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Bitmap Indices

Bitmap indexes in Oracle Database can be a powerful tool in SQL Tuning, enabling efficient access to data in certain circumstances. They provide an alternative to traditional B-Tree indexes, which are used in most database systems. A Bitmap index in Oracle uses a bitmap for each key value instead of a list of rowids. Each bit in the bitmap corresponds to a possible rowid: if the bit is set, it means that the row with the corresponding rowid has the key value. When Oracle uses a Bitmap index, it first retrieves the bitmap for the key value it is looking for, then uses a fast algorithm to convert the bitmap into a list of rowids. These rowids can then be used to quickly retrieve the corresponding rows from the table. Bitmap indexes are particularly effective in situations where the indexed column has a low cardinality, meaning it has relatively few distinct values compared to the number of rows in the table. Examples might include a 'gender' column (with possible values 'M' and 'F') or a 'marital status' column (with possible values 'Single', 'Married', 'Divorced', 'Widowed'). The more skewed the data distribution, the more effective the bitmap index.
Another major strength of Bitmap indexes is their ability to handle complex Boolean queries involving multiple conditions (AND, OR, NOT). Oracle can take multiple bitmaps (one for each condition) and perform fast bitmap operations to combine them into a result bitmap. This is much more efficient than having to scan the table multiple times, once for each condition, as you might have to do with a B-Tree index. However, Bitmap indexes do have some drawbacks and limitations. They are less efficient than B-Tree indexes when the data distribution is not skewed and the number of distinct key values is high. Moreover, they can cause contention issues in a multi-user environment where there are concurrent DML (Data Manipulation Language) operations, as multiple sessions may try to update the same bitmap at the same time. To sum up, Bitmap indexes in Oracle Database can greatly improve query performance in specific circumstances, particularly for low-cardinality columns and complex Boolean queries. However, they need to be used with care, taking into account their potential downsides. As always, it is important to thoroughly test any indexing strategy to ensure it delivers the expected benefits.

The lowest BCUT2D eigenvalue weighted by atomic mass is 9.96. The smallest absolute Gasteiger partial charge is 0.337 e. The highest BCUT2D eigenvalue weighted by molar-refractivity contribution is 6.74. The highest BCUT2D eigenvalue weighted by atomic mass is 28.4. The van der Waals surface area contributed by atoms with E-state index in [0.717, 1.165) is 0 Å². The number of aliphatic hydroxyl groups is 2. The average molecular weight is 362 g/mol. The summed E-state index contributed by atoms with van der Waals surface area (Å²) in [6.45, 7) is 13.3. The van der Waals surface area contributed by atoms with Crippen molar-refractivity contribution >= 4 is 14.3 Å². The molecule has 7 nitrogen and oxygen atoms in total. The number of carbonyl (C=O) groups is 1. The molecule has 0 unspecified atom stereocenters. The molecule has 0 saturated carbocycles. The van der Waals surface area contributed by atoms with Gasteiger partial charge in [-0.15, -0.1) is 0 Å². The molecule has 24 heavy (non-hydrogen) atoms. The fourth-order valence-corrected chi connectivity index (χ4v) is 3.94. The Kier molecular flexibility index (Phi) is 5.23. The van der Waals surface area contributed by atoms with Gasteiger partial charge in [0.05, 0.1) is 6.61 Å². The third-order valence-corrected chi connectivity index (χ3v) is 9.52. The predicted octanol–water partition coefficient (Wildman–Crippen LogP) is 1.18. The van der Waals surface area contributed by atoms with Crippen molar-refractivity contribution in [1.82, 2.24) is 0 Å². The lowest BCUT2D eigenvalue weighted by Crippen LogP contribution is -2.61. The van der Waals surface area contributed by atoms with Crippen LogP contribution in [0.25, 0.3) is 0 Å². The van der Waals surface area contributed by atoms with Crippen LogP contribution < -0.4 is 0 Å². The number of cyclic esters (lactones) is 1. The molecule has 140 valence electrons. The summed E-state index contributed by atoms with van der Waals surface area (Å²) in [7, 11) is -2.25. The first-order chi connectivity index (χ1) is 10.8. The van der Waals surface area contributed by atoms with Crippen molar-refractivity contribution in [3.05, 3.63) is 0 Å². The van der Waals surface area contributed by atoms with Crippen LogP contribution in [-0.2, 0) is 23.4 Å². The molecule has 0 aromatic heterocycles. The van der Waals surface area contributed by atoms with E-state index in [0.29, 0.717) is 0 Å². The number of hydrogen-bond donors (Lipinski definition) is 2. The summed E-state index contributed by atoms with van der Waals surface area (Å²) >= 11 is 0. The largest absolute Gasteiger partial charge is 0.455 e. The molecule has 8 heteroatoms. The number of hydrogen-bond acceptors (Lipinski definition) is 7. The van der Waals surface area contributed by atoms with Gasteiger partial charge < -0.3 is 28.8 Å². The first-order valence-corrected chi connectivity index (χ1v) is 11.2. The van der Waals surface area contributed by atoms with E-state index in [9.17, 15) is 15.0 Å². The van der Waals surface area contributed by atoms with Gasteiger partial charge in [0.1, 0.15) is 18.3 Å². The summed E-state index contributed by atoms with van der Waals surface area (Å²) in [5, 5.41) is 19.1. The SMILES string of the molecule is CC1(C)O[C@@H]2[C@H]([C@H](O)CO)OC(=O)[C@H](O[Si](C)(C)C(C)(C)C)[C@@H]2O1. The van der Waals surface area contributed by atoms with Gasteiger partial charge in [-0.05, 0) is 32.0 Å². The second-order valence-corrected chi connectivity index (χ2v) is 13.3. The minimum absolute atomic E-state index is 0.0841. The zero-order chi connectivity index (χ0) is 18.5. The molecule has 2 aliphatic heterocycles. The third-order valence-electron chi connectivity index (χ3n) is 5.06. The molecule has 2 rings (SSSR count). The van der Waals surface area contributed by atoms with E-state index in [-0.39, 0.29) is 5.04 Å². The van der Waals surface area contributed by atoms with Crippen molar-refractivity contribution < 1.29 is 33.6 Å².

More on bitmap index

A bitmap index is a special type of index that uses a series of bitstrings to represent the set of ID values that correspond to a given indexed data value. You can define a bitmap index for a field if the table's ID field is defined as a positive integer (see restrictions).
Bitmap indices have the following important features:
  1. Bitmaps are highly compressed: bitmap indices can be significantly smaller than standard indices. This reduces disk and cache usage considerably.
  2. Bitmaps operations are optimized for transaction processing: you can use bitmap indices within tables with no performance penalty as compared with using standard indices.
  3. Logical operations on bitmaps (counting, AND, and OR) are optimized for high performance.
  4. The SQL Engine includes a number of special optimizations that can take advantage of bitmap indices.
Subject to the restrictions listed below, bitmap indices operate in the same manner as standard indices. Indexed values are collated and you can index on combinations of multiple fields.